Supreme Court Observations
Aggrieved by the High Court Orders dated 20-11-2017 and 13-06-2022, the CBI filed SLPs before the Hon’ble Supreme Court, which were registered as Criminal Appeal No. 2592 of 2023 and Criminal Appeal No. 2593 of 2023. The Apex Court, vide Order dated 25-08-2023, made the following observations:
(1) That as per Section 173 CrPC (Report of police officer on completion of investigation), a police report / chargesheet has to be submitted by a police officer with the Magistrate, upon completion of investigation, in the form prescribed by the State Government along with the statements of witnesses recorded under Section 161 CrPC (Examination of witnesses by police).
(2) Further, Section 207 CrPC (Supply to the accused of copy of police report and other documents) requires the Magistrate to furnish a copy of the police report, FIR, witness statements, or any part of such material to the accused, where proceedings have been instituted based on a police report.
(3) That upon reading Section 173 CrPC with Section 207 CrPC, it is clear that (i) the State Government is empowered to prescribe a form in which a police report / chargesheet has to be filed and (ii) it is mandatory and it is the obligation of the Magistrate to furnish copies of the Police Report / Chargesheets, FIR, witness statements or any part thereof to the Respondents-Accused, upon institution and taking cognizance of the case based on the Chargesheets in their respective cases. But Section 173 (2) CrPC does not mandate to use the language of the Court per se i.e. Hindi in the present case, in the proceedings.
(4) Further, there is no other provision in the said Chapter XII of CrPC (Information to the Police and their Powers to Investigate) and Chapter XVI of CrPC (Commencement of Proceedings before Magistrates) which makes it an obligation to file chargesheets / police reports in the language of the Court.
(5) Furthermore, Section 272 CrPC deals only with the language of the Courts under CrPC but does not empower the State Government to decide which language has to be used by the investigating agencies or the police for the purposes of maintaining the records of the investigation.
(6) That although Section 211 (6) of CrPC (Contents of charge) provides that “the charge shall be written in the language of the Court”, but in the event the charges framed are not written in the language of the Court, then in such case, as per Section 215 CrPC (Effect of errors), unless the accused is shown to have been misled by any error or omission in stating either the offence or the particulars to be stated in the charge at any stage of the case, such error or omission would not amount to failure of justice.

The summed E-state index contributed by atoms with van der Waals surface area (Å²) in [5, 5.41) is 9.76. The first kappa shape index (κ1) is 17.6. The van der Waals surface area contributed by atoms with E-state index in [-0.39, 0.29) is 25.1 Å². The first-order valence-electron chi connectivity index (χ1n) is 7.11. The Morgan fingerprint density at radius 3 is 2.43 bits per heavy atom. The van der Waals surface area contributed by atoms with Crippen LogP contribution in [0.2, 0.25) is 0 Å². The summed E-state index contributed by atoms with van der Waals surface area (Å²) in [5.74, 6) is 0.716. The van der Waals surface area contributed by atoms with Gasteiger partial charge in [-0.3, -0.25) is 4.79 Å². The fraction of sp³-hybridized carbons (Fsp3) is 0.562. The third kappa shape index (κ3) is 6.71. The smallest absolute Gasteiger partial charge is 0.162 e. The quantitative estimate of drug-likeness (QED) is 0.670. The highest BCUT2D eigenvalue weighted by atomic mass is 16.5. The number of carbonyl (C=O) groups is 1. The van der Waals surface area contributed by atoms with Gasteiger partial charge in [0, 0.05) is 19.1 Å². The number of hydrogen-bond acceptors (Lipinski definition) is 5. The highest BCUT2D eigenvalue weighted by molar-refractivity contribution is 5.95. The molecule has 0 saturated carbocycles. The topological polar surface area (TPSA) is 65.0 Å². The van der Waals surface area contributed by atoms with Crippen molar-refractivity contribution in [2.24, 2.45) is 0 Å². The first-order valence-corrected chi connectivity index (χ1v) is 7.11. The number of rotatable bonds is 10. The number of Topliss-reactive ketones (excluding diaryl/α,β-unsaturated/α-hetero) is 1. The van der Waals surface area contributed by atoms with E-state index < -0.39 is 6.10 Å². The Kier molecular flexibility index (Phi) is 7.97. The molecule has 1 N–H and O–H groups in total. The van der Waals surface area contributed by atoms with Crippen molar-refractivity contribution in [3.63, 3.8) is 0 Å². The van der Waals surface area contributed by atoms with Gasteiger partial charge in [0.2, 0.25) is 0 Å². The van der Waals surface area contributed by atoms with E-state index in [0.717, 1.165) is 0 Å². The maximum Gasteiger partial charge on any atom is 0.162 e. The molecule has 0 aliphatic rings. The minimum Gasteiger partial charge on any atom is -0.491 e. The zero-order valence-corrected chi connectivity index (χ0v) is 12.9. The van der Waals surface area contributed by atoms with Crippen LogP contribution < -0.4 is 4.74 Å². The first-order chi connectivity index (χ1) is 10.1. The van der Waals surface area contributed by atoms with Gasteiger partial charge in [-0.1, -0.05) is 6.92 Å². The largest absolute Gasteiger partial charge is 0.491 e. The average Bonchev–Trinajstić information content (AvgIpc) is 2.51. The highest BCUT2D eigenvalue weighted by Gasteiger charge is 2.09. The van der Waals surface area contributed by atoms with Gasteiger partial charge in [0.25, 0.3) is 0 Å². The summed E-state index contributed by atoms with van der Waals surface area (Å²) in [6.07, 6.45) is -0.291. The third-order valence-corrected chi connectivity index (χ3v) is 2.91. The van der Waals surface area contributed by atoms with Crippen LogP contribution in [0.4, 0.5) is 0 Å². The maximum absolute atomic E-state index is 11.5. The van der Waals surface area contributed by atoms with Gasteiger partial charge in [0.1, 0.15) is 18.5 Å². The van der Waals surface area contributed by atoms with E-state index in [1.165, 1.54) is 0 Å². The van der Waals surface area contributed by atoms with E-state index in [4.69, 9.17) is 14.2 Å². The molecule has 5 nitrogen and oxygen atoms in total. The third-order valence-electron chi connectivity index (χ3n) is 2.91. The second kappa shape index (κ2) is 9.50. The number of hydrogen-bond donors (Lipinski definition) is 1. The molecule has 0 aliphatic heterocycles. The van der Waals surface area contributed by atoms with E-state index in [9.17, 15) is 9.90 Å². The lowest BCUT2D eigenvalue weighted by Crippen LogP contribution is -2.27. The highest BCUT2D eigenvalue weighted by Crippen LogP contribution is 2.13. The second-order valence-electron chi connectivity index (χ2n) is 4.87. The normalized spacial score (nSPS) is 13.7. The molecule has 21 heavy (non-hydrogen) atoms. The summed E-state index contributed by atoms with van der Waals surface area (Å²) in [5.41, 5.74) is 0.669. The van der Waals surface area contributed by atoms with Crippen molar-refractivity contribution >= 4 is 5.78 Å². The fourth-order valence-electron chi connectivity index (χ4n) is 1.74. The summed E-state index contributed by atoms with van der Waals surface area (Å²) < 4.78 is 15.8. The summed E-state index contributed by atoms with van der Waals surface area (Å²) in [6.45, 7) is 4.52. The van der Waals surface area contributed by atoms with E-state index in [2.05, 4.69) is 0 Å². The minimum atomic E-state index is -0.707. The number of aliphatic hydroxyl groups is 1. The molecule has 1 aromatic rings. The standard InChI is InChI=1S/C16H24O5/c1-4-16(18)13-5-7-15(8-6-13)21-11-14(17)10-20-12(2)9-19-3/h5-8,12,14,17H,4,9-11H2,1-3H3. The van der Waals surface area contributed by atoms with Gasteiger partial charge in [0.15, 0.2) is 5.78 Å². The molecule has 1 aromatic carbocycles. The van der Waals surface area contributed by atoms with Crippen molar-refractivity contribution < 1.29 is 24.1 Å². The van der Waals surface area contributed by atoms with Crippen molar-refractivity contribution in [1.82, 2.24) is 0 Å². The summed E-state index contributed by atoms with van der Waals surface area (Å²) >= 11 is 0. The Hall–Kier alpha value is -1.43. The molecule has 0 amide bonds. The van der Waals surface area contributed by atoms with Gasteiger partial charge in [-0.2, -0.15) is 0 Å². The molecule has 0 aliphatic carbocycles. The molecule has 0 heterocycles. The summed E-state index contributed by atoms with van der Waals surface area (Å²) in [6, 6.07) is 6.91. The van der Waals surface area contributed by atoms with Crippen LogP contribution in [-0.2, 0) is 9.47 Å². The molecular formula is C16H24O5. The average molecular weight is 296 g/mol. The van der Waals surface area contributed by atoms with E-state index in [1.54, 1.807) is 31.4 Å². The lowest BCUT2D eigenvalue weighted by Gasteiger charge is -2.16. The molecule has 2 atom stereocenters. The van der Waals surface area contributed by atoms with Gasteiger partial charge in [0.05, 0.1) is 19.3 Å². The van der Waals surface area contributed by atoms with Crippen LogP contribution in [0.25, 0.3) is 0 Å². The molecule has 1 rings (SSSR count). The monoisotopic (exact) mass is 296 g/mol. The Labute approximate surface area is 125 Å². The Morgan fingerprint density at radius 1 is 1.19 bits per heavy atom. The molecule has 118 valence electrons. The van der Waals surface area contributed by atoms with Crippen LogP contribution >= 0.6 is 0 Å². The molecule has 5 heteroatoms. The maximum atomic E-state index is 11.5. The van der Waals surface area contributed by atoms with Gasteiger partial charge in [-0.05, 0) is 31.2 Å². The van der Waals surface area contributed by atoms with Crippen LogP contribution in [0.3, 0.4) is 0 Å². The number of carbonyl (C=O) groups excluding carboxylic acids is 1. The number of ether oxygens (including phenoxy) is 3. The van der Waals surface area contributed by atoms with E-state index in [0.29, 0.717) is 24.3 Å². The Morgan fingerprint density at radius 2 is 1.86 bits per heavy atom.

(7) Thus, applying the aforesaid principle to the present case, the Bench observed that “even if the charge is not framed in the language of the Court, the omission to frame the charge in the language of the Court shall not be material unless it is shown that the accused was misled and it resulted in failure of justice.”
(8) That in the present case, the Counsels for the Respondents were fully conversant with the contents of the Chargesheets and understood English Language, so they would be in a position to explain the charges, etc to the Respondents and moreover, the Respondents themselves were educated persons and were conversant with English Language. Hence, translated copies of Chargesheets were not required to be furnished to the Respondents.
(9) Furthermore, central investigating agencies such as the CBI, the National Investigation Agency (NIA), etc investigate serious offences and hence, they would not be in a position to file final report, in every case, in the language of the Court, as determined under Section 272 of CrPC.
Thus, based on the aforesaid observations, the Supreme Court held that it cannot be said that non-supply of a translated version of the Chargesheets and other material documents to the Respondents-Accused would amount to failure of justice. Hence, the Appeals filed by the CBI were allowed and the High Court Orders dated 20-11-2017 and 13-06-2022 directing the CBI to furnish Chargesheets translated into the language of the Court to the Respondents, were set aside.
The Indian Lawyer
 Section 272 CrPC: Language of Courts.—The State Government may determine what shall be, for purposes of this Code, the language of each Court within the State other than the High Court
 As per Notification No. 45940- F.N.7(A)-5-76-B-XXI. dated 22-11-1976, published in M.P. Rajpatra (Ext.) d. 23-11-1976, p.3323